• There was light–moderate localised storm rainfall (<20-40 mm) in the Central West and Northwest regions during the first week and last weeks of February, with localised heavy falls (>40 mm). Pasture vegetation remains dry in most areas.

Forecast

  • Locust population levels are expected to remain generally low in these regions during autumn. Rainfall during February provided localised egg laying opportunities and further low density egg laying is possible in March.
  • A localised, low density autumn nymph generation is likely to develop during March. Given the low adult population level, high densities or Bands are unlikely. The majority of eggs laid in March will develop to hatching, while any laid in April will enter diapause and hatch in early spring.
  • There is a low probability of any immigration from other regions during autumn.

Risks

  • There is a low risk of widespread regional infestations developing during autumn.

Central Highlands
Central Highlands and Isaac Regional Council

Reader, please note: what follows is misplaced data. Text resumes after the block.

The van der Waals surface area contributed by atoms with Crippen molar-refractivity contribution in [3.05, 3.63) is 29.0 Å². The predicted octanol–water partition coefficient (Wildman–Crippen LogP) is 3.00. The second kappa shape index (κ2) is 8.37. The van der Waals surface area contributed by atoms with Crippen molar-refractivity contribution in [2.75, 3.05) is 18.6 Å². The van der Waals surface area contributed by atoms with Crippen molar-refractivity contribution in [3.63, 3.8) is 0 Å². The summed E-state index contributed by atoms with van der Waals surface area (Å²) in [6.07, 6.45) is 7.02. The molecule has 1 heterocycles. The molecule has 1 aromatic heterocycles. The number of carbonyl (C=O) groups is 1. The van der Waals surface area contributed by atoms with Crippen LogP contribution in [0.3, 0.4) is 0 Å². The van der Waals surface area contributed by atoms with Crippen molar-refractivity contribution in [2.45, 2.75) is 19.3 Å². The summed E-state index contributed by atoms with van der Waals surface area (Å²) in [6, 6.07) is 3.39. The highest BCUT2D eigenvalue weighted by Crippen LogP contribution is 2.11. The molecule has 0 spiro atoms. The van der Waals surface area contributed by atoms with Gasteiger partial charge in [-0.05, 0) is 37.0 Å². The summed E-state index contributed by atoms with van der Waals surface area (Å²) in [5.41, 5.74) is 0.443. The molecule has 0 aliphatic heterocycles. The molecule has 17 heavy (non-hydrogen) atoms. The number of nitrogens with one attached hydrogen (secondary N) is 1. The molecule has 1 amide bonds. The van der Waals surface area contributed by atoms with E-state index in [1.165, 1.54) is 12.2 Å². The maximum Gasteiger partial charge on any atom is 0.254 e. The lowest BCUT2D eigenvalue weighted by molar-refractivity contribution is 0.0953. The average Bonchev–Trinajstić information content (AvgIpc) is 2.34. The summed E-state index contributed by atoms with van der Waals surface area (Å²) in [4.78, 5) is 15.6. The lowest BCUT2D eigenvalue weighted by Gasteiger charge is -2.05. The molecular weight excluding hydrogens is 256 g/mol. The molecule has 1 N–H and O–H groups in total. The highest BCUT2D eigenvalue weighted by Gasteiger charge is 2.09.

Locusts and conditions

  • Locust population densities are likely to have remained generally low during February. There were no reports.
  • Survey in late January identified Isolated–Scattered density adults in many habitat areas of Central Highlands RC and Banana Shire, with occasional adults in parts of Isaac RC area. Present density third–fifth instar nymphs were recorded in the Rolleston, Taroom and Mitchell districts, indicating some breeding occurred during December.
  • Several other species were also recorded, including low numbers of migratory and spur-throated locusts, and Numerous density Oedaleus australis, the eastern Oedaleus.
  • Nymphs of the yellow-winged locust, Gastrimargus musicus, were reported from near Collinsville in late February.
  • There was moderate–heavy storm rainfall (20->40 mm) throughout the region during 1–7, 15–21 and 22–28 February. Pasture grasses are green in many areas.

Forecast

  • Favourable habitat conditions for breeding were maintained throughout February in many areas. Localised low density egg laying could have commenced in mid-February and green vegetation will enable complete nymph development in March.